· Loans and financings, and Obligations under debentures: These are measured at the amortized cost using the effective interest rates method, and adjusted to fair value. Gains or losses are recognized in the Income statement as and when they incurred.
· Derivative financial instruments: These are valued at fair value and the gains or losses are recognized directly in the income statement.
The Companys financial instruments consist of cash and cash equivalents, marketable securities, accounts receivable, inventory, accounts payable, accrued liabilities, payable on third-party purchased ore, deferred revenue, and other long term liabilities. The carrying amounts of financial instruments, except for as noted below, approximate their fair values.
Previously, the Company engaged in the forward sale of gold produced from ore purchased from third parties to ensure the Company achieves an acceptable profit margin on this activity and to protect against a decline in the price of gold. The Company discontinued this practice in August of 2008 and settled all remaining contracts outstanding at that time, resulting in a realized gain on settlement of $0.3 million.
Use of Financial Instruments
The majority of the Corporations cash and cash equivalents at September 30, 2009 were held in the form of bankers acceptances, with the balance held in the form of demand deposits. The Corporations restricted cash and deposits were held in the form of bankers acceptances and term deposits. The Corporations only other financial instruments were its trade and other accounts receivable and its accounts payable and accrued liabilities.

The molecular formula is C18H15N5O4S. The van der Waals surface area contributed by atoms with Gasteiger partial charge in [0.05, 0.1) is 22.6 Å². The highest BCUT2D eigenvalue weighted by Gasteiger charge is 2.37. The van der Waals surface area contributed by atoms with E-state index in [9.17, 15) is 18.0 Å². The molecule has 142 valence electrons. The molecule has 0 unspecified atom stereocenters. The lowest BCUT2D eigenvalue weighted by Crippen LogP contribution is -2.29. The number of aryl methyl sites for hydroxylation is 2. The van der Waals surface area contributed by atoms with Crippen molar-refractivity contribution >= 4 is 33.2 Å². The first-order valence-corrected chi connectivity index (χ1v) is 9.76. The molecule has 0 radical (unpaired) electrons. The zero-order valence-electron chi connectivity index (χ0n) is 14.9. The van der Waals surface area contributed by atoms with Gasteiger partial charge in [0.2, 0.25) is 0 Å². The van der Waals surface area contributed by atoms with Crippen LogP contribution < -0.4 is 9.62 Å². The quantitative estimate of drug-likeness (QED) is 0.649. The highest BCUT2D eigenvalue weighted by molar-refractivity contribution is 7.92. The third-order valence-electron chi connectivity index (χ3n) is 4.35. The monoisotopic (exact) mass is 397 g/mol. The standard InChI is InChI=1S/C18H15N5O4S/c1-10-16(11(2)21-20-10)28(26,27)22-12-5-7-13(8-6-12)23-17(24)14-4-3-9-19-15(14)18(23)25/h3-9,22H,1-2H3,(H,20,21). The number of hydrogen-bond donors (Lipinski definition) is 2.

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All bankers acceptances held at September 30, 2009 carried initial maturity periods of three months or less, and their fair values have been estimated by the Corporation by making reference to published yields for such instruments. All term deposits held at September 30, 2009 are included in long term restricted cash, though as individual financial instruments carried initial maturity periods of one year or less. They have been classified as investments held to maturity and accordingly are carried at amortized cost using the effective interest method. Given their short term nature and low investment risk, the Corporation has estimated that the carrying amounts of the term deposits approximate their fair values. The carrying amounts of the Corporations trade and other accounts receivable and accounts payable and accrued liabilities are estimated to reasonably approximate their fair values. The Corporation holds no derivative instruments, and has not employed any hedging activities.